THE CIRCUMCISION REFERENCE LIBRARY




Circumcision for the prevention of urinary tract infection in boys: A systematic review of randomized trials and observational studies

Davinder Singh-Grewal 1 , Joseph Macdessi 1 & Jonathan Craig 2,3

1Department of Paediatrics and Child Health, The Children’s Hospital, Sydney, Australia

2 Centre for Kidney Research, The Children’s Hospital at Westmead, Sydney,
NHMRC Centre of Clinical Research Excellence in Renal Medicine.

3 School of Public Health, The University of Sydney, Australia.

Corresponding author:
Jonathan Craig
Centre for Kidney Research
Clinical Sciences Building
Locked Bag 4001, Westmead NSW 2145
Sydney
Australia

Telephone +61 2 98453428
Fax +61 2 98453432
Email jonc@health.usyd.edu.au


Abstract

Objective: Circumcision is the most frequently performed surgical procedure in boys. This systematic review summarises the existing data about the effect of circumcision on the risk of urinary tract infection in boys.

Data Sources: Randomised controlled trials and observational studies comparing the frequency of urinary tract infection in circumcised and uncircumcised boys were identified from the Cochrane Controlled Trials Register, MEDLINE, EMBASE, reference lists of retrieved articles and contact with known investigators.

Review methods: Two of the authors independently assessed study quality using the guidelines provided by the MOOSE Statement for quality of observational studies.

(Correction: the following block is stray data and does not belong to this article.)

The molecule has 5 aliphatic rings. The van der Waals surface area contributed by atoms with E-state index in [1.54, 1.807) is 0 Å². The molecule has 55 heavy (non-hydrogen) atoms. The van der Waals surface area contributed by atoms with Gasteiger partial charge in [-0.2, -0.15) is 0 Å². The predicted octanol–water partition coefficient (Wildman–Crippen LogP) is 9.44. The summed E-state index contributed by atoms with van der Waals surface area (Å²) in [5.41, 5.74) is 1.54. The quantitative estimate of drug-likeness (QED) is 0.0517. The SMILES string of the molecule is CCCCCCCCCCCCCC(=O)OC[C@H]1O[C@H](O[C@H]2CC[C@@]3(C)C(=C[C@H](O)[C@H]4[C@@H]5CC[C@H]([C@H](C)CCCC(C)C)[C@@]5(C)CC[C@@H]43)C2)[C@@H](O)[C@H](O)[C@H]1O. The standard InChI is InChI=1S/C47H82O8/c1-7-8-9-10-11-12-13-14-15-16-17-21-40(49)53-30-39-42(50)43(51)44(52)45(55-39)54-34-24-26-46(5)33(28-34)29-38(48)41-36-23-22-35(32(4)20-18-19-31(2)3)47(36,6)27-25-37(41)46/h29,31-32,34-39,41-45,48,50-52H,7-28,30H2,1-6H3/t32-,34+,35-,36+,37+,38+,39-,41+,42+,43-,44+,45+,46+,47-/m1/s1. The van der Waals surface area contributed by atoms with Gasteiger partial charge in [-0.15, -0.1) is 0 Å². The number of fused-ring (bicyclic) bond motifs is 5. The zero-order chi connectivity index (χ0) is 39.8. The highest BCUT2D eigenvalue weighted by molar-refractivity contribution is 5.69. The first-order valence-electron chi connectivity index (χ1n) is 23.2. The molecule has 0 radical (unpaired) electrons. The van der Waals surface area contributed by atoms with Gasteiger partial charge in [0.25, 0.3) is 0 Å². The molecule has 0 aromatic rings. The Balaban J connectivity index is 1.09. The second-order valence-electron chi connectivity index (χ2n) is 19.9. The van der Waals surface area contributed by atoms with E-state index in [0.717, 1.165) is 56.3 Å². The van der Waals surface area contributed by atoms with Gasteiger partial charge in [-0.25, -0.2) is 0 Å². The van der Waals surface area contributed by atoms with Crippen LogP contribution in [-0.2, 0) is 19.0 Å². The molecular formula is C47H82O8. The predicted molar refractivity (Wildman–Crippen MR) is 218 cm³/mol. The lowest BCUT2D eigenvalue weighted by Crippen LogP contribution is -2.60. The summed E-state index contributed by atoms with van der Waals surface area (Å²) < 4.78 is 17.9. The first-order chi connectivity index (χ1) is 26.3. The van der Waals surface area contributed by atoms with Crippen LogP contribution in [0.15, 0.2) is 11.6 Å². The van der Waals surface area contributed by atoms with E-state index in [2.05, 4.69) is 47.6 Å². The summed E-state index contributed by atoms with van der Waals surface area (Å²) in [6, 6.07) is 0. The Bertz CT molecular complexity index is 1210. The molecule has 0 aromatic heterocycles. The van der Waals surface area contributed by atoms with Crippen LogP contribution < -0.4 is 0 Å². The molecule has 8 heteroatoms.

Results: Data from 402,908 children was identified from twelve studies (one randomised controlled trial, four cohort studies and seven case control studies). A random effects model was used to estimate a summary odds ratio (OR) with 95% confidence intervals (CI). Circumcision was associated with a significantly reduced risk of urinary tract infection (OR 0.13; 95%CI, 0.08-0.20; p<0.001) with the same odds ratio (0.13) for all three study designs.

Conclusion: Circumcision substantially reduces the risk of urinary tract infection. Given a risk of UTI in normal boys of about 1%, the number-needed-to treat to prevent one urinary tract infection is 111. In boys with recurrent urinary tract infection or high-grade vesicoureteric reflux , the risk of urinary tract infection recurrence is 10% and 30% and the numbers needed-to-treat are 11 and 4 respectively. Haemorrhage and infection are the commonest complications of circumcision occurring at rate of about 2% and assuming equal utility of benefits and harms, net clinical benefit is only likely in boys at high risk of urinary tract infection.

Keywords: circumcision, urinary tract infection, systematic review.

Accepted 9 August 2004

[CIRP Note: The complete text of this article is online at:
http://adc.bmjjournals.com/cgi/content/full/90/8/853.]


Citation:
(File revised 25 October 2005)

http://www.cirp.org/library/disease/UTI/singh-grewal1/